The report also revealed that in the Gombe State University, only four of the 47 professors are full-time while all the 25 readers are visiting. In Plateau State University, 74 per cent of the lecturers are visiting while in the Kaduna State University, only 24 out of the 174 Ph.D. holders are full-time staff.
The report also stated that there are numerically more support than teaching staff in the universities, instead of the other way round, leading to a scenario in which more expenditure is incurred in administration and routine functions than in core academic matters.
Specifically, the report stated that there are 77,511 full-time non-teaching staff members in the country’s public universities, which is twice the total number of full-time teaching staff. In some universities, it was discovered that the non-teaching staff double, triple or quadruple the teaching staff.
The committee discovered that at the University of Benin alone, there are more senior staff in the registrar cadre than professors, while the Obafemi Awolowo University has more senior administrative than teaching staff.
While the report noted that almost all the universities are over-staffed with non-teaching staff, it also stated that in spite of this general glut of non-teaching staff, those that have reached retirement age are still being retained in the university services on contract, while new recruitment continues. And over 70 per cent of the non-teaching staff members do not have first degrees. “This is partly responsible for the ballooning of the non-teaching staff. The implication of this is over-blown personnel cost and misuse of available resources in the university system,” the report submitted.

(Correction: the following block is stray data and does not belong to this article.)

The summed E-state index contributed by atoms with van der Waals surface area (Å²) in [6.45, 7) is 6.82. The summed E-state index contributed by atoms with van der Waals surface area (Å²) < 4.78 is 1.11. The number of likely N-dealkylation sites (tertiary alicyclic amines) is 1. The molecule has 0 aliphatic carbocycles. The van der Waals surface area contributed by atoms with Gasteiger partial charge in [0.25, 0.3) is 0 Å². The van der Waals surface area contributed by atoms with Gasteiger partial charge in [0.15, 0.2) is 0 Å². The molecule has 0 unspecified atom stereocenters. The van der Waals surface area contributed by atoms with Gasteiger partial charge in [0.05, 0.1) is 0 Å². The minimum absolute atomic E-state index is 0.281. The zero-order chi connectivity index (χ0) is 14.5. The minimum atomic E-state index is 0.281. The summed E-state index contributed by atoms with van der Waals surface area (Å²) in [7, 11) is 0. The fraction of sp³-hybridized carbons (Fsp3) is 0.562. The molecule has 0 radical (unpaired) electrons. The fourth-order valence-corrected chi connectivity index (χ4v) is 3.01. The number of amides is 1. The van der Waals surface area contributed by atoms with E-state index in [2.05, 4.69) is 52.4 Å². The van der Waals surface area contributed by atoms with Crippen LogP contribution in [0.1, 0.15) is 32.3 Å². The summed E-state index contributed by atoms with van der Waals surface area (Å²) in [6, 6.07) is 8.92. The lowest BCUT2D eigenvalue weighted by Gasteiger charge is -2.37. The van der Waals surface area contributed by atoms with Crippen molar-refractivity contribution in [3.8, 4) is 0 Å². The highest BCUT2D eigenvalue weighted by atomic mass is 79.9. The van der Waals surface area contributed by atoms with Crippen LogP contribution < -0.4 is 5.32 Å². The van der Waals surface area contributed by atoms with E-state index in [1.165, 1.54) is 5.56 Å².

On students’ enrolment, the report revealed that there are a total of 1,252,913 students in the public universities: 85 per cent are undergraduates; five per cent sub-degree; three per cent postgraduate diploma; five per cent master’s and two per cent Ph.D.
According to the report, 960,132 or 76.6 per cent of this figure are enrolled in 16 federal and nine state universities. Overall, 798,661 students or 63.7 per cent are in federal universities, while 454,252 students or 36.3 per cent are in the state universities. Eight of them - Lagos State University, universities of Abuja, Benin, Port Harcourt, and Maiduguri, Ekiti State University and the National Open University of Nigeria account for 33 per cent of total students’ enrolment in Nigeria.
Among the undergraduate students, 33.1 per cent are studying arts and social sciences; 33 per cent – management sciences and education courses; 16 per cent – science and education science courses; five per cent – medicine; 3.9 per cent – agriculture; 1.4 per cent pharmacy and 1.3 per cent law.
To reposition all public universities, the committee made a number of recommendations.